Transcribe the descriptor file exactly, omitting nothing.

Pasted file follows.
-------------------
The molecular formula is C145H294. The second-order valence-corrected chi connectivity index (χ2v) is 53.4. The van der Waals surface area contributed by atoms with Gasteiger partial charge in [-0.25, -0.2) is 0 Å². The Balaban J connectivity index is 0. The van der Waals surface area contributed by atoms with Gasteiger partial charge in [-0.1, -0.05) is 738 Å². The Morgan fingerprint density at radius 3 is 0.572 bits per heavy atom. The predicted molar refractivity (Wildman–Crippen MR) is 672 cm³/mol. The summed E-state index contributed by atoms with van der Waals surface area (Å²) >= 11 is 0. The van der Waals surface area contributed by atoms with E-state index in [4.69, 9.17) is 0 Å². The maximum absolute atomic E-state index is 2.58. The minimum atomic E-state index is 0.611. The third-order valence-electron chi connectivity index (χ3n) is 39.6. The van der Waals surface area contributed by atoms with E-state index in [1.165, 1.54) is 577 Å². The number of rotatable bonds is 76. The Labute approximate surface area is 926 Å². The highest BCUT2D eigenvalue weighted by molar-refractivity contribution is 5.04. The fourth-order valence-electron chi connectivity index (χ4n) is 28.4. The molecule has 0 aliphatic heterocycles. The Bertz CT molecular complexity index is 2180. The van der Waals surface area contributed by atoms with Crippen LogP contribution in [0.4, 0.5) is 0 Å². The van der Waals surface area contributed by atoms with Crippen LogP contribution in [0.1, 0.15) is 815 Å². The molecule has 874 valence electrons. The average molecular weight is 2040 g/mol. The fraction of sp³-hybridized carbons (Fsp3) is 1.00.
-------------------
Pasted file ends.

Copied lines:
The molecular formula is C145H294. The second-order valence-corrected chi connectivity index (χ2v) is 53.4. The van der Waals surface area contributed by atoms with Gasteiger partial charge in [-0.25, -0.2) is 0 Å². The Balaban J connectivity index is 0. The van der Waals surface area contributed by atoms with Gasteiger partial charge in [-0.1, -0.05) is 738 Å². The Morgan fingerprint density at radius 3 is 0.572 bits per heavy atom. The predicted molar refractivity (Wildman–Crippen MR) is 672 cm³/mol. The summed E-state index contributed by atoms with van der Waals surface area (Å²) >= 11 is 0. The van der Waals surface area contributed by atoms with E-state index in [4.69, 9.17) is 0 Å². The maximum absolute atomic E-state index is 2.58. The minimum atomic E-state index is 0.611. The third-order valence-electron chi connectivity index (χ3n) is 39.6. The van der Waals surface area contributed by atoms with E-state index in [1.165, 1.54) is 577 Å². The number of rotatable bonds is 76. The Labute approximate surface area is 926 Å². The highest BCUT2D eigenvalue weighted by molar-refractivity contribution is 5.04. The fourth-order valence-electron chi connectivity index (χ4n) is 28.4. The molecule has 0 aliphatic heterocycles. The Bertz CT molecular complexity index is 2180. The van der Waals surface area contributed by atoms with Crippen LogP contribution in [0.4, 0.5) is 0 Å². The van der Waals surface area contributed by atoms with Crippen LogP contribution in [0.1, 0.15) is 815 Å². The molecule has 874 valence electrons. The average molecular weight is 2040 g/mol. The fraction of sp³-hybridized carbons (Fsp3) is 1.00.